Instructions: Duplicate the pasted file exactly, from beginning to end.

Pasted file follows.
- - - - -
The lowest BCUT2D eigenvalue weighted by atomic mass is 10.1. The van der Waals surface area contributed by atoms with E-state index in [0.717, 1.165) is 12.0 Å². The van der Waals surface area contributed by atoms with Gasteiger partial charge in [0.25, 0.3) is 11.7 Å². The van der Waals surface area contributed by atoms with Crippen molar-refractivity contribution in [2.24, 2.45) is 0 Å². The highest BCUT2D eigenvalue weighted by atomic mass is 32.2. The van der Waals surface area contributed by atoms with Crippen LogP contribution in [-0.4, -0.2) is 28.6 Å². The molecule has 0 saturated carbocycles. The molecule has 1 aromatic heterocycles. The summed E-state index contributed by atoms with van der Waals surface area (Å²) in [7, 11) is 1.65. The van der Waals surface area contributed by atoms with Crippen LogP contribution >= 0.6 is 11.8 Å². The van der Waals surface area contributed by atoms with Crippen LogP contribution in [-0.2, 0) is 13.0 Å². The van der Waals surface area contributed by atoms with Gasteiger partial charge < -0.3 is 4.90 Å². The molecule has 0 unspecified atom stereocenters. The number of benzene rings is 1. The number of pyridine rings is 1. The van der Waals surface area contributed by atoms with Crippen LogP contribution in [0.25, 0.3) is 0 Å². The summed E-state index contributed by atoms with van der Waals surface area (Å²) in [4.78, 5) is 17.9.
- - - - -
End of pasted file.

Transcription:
The lowest BCUT2D eigenvalue weighted by atomic mass is 10.1. The van der Waals surface area contributed by atoms with E-state index in [0.717, 1.165) is 12.0 Å². The van der Waals surface area contributed by atoms with Gasteiger partial charge in [0.25, 0.3) is 11.7 Å². The van der Waals surface area contributed by atoms with Crippen molar-refractivity contribution in [2.24, 2.45) is 0 Å². The highest BCUT2D eigenvalue weighted by atomic mass is 32.2. The van der Waals surface area contributed by atoms with Crippen LogP contribution in [-0.4, -0.2) is 28.6 Å². The molecule has 0 saturated carbocycles. The molecule has 1 aromatic heterocycles. The summed E-state index contributed by atoms with van der Waals surface area (Å²) in [7, 11) is 1.65. The van der Waals surface area contributed by atoms with Crippen LogP contribution >= 0.6 is 11.8 Å². The van der Waals surface area contributed by atoms with Crippen LogP contribution in [-0.2, 0) is 13.0 Å². The van der Waals surface area contributed by atoms with Gasteiger partial charge < -0.3 is 4.90 Å². The molecule has 0 unspecified atom stereocenters. The number of benzene rings is 1. The number of pyridine rings is 1. The van der Waals surface area contributed by atoms with Crippen LogP contribution in [0.25, 0.3) is 0 Å². The summed E-state index contributed by atoms with van der Waals surface area (Å²) in [4.78, 5) is 17.9.